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February 2011: Susan Pedersen


Susan Pedersen
Professor of History, Columbia University

1. Where, when, and why did you become interested in British history?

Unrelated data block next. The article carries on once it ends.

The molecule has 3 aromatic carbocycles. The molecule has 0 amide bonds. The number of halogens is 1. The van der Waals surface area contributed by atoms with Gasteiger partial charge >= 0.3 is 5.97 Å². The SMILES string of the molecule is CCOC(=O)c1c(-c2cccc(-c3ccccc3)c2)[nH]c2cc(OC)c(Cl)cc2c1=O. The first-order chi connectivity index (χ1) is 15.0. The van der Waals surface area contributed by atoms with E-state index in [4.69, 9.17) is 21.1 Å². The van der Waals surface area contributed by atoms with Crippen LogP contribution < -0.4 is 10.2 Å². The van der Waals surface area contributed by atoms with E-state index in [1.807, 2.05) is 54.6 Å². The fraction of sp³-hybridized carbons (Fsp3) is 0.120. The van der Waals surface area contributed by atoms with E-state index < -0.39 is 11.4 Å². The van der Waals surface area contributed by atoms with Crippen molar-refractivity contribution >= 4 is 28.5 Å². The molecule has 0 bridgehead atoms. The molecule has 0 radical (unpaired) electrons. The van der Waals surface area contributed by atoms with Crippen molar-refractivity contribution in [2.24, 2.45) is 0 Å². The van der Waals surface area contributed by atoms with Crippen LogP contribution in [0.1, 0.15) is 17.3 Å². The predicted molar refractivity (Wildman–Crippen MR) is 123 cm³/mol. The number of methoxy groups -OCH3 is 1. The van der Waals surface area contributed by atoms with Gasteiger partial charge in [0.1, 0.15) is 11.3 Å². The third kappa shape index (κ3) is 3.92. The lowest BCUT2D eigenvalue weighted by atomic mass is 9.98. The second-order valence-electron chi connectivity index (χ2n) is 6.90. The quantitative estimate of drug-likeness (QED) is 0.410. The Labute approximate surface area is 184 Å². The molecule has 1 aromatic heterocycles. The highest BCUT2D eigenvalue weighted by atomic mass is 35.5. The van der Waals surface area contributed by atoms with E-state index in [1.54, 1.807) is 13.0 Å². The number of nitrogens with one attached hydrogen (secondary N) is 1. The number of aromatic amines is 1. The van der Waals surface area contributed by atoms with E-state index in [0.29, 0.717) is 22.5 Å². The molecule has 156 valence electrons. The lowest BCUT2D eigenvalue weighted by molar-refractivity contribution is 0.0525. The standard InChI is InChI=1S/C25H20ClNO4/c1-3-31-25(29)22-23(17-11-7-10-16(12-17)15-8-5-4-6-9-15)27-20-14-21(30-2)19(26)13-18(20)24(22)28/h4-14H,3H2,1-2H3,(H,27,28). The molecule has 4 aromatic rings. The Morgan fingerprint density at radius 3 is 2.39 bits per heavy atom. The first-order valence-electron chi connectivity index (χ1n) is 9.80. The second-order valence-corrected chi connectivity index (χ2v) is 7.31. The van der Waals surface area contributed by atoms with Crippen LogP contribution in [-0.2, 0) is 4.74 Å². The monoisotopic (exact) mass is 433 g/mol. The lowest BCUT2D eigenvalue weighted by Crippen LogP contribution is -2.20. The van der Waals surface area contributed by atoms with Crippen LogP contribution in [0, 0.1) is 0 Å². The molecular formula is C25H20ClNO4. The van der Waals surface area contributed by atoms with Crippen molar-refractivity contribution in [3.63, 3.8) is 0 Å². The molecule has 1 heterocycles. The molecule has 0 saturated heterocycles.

I have to confess that I really became a British historian in a serious way after I was hired to teach British history. My initial interest in British history was pretty instrumental: I was interested in social processes and social change, and stumbled into British history as a way to study those things. As an undergraduate woman at Harvard, I had become involved in the feminist movement on campus (being a woman student at Harvard in the late seventies – a time when the faculty was almost entirely male and the student body still about 2/3 male – was almost guaranteed to turn any thinking young woman into a feminist), and, just out of cussedness I think, decided one semester to take courses only with women professors. I ended up in an eclectic assortment of courses – Greek mythology with Emily Vermeule, biology with Ruth Hubbard, a seminar on American short stories with Heather McClave, a small seminar largely on the US women’s suffrage movement, and Molly Nolan’s European history survey course. (That’s Mary S. Nolan, now at NYU, who also offered the first women’s history course ever offered at Harvard, which I took the next semester – thank you, Molly!) In one of Molly’s courses, I wrote a long paper on the substitution of women for men in munitions industries in Britain in the First World War – not because I was interested in Britain in particular, but because I wanted to figure out what happened when women were placed into men’s jobs, and why, in essence, gendered skill definitions and pay rates largely held. I ended up taking my next year off and – this being an era before a lot of study-abroad-for-credit, but when students just packed their backpacks and went – ended up waitressing illegally to support myself in London while spending my days reading the minutes of the War Cabinet Committee on Women in Industry in the archives of the Imperial War Museum. I became a historian because I was doing history, and because I loved the world of the London Feminist History Group that I fell into. When I returned to Harvard, I wrote my senior thesis on this subject (“Explaining the Persistence of Gender Hierarchy at Work”) and then stayed at Harvard to do a PhD in history. I still wasn’t really a British historian, though: I was a “Europeanist” (a field that, in the US, includes Britain), and wrote my dissertation – which became my first book – on the way the French and British welfare states came to account for familial dependence. I was still really using history as, almost, a data set with which to test different theories, and that first book is quite social scientific in its conceptualization.